7 Tips for IELTS Academic Writing (Task 1)

IELTS_academic_Part1Most students feel at a loss when they first see IELTS Academic Writing Task 1. A diagram, a scheme or a table presents quite a challenge if a person doesn’t work as a financial analyst or a journalist. However, some training usually boosts learners’ confidence and allows them to acquire necessary analytical skills.

IELTS Academic Part 1 aims to test language skills of prospective students, hence its format. Students are generally expected to analyse data, write essays in English and arrange their ideas logically. Most universities require 6.5 band just to ensure that a student will understand lectures and cope with tasks.

One good piece of advice it to try IELTS-online course. In its Academic module you will learn how to understand different types of diagrams, graphs and tables, how to select important information, how to write an organised report and how to describe a process.

In addition, here are some strategies to prepare for IELTS Academic Writing.

1. Learn to plan

Planning is essential. Since time is extremely limited (20 minutes to write your analysis), it’s advisable to use the first three minutes to jot down a short plan. Basically, planning has 3 steps: analyse the figure, identify and group the main trends, write a few notes.

There is no need to plan your introduction, but it is vital to plan your overview and body. The overview should describe the main trends, whilst the body should provide more details about the data and not repeat the overview.

As you plan the body, try to divide it into 2-3 paragraphs. Try to see the similarities and differences between the numbers because your task is to compare and contrast.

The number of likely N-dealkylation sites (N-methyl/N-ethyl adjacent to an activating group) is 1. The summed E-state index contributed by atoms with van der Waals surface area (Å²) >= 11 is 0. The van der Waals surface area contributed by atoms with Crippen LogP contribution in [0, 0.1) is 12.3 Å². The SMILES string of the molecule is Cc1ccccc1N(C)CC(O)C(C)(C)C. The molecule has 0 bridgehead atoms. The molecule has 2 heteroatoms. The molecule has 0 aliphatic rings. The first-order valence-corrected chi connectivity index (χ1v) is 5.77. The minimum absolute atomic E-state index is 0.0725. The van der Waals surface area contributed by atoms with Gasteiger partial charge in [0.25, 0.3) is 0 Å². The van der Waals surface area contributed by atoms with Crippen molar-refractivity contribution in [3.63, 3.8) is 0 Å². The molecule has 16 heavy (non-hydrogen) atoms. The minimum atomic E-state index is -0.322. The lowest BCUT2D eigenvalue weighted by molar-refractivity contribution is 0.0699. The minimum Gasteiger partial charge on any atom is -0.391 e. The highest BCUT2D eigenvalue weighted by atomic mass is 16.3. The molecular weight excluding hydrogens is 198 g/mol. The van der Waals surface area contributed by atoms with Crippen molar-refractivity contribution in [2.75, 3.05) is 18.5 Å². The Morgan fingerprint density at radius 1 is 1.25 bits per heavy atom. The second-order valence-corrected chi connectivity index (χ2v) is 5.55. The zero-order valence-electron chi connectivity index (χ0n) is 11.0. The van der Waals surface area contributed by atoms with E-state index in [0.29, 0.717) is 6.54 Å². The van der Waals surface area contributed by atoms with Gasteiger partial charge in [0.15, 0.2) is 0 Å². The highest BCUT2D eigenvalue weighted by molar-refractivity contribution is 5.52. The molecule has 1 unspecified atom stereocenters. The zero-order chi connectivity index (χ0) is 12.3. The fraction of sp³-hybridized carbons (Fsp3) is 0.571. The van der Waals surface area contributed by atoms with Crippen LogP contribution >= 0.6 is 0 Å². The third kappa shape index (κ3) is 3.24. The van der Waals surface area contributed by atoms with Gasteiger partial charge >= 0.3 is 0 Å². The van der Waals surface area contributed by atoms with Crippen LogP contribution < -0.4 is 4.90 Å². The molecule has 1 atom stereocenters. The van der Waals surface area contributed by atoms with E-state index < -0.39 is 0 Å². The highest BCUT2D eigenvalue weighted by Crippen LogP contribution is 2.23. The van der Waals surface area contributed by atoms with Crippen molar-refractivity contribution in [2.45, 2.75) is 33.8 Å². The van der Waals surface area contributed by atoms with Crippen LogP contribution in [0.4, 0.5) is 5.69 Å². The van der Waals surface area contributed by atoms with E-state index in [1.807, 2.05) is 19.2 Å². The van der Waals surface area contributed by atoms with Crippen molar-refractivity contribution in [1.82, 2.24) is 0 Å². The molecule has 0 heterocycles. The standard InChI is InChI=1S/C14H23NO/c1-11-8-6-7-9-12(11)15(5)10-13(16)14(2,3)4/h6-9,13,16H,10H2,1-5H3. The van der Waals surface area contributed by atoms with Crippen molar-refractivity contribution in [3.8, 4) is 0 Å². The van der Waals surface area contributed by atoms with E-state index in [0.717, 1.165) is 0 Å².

2. Learn vocabulary

You will definitely need clusters and collocations that are used in analytics. You can get them from various sources. First, have a look at my collection of IELTS Academic Part 1 lexis. Second, you can purchase a couple of IELTS Vocabulary textbooks. Third, I would highly recommend you to read and analyse at least ten good samples of IELTS Academic Part 1. You can get some of them at IELTS Academic and Simon’s blog. In addition, you can find various reports about macroeconomic indicators and compile your own file of useful vocabulary.

Afterwards, you can try to write your analysis. At first, you can glance occasionally at your notes and use nice collocations. This technique will activate them efficiently in your memory. Later, you can endeavour writing without any support materials.

3. Write a strong overview

The purpose of any overview is to show the main trends. In case you analyse a table, a graph or a diagram, you can position it just after the introduction (exam advice by Andrew Thomas, IELTS Principal Examiner). If you analyse a process, you can place it in the end, as a separate paragraph.

You can indicate that it is an overview using “Overall,” or “It can be clearly seen“. The best overviews give the whole picture, e.g., “It can be clearly seen that the train was by far the most popular means of transportation for travellers over the whole period. In addition, whilst the number of commuters who used the car increased slightly, the number of bus users fell significantly.”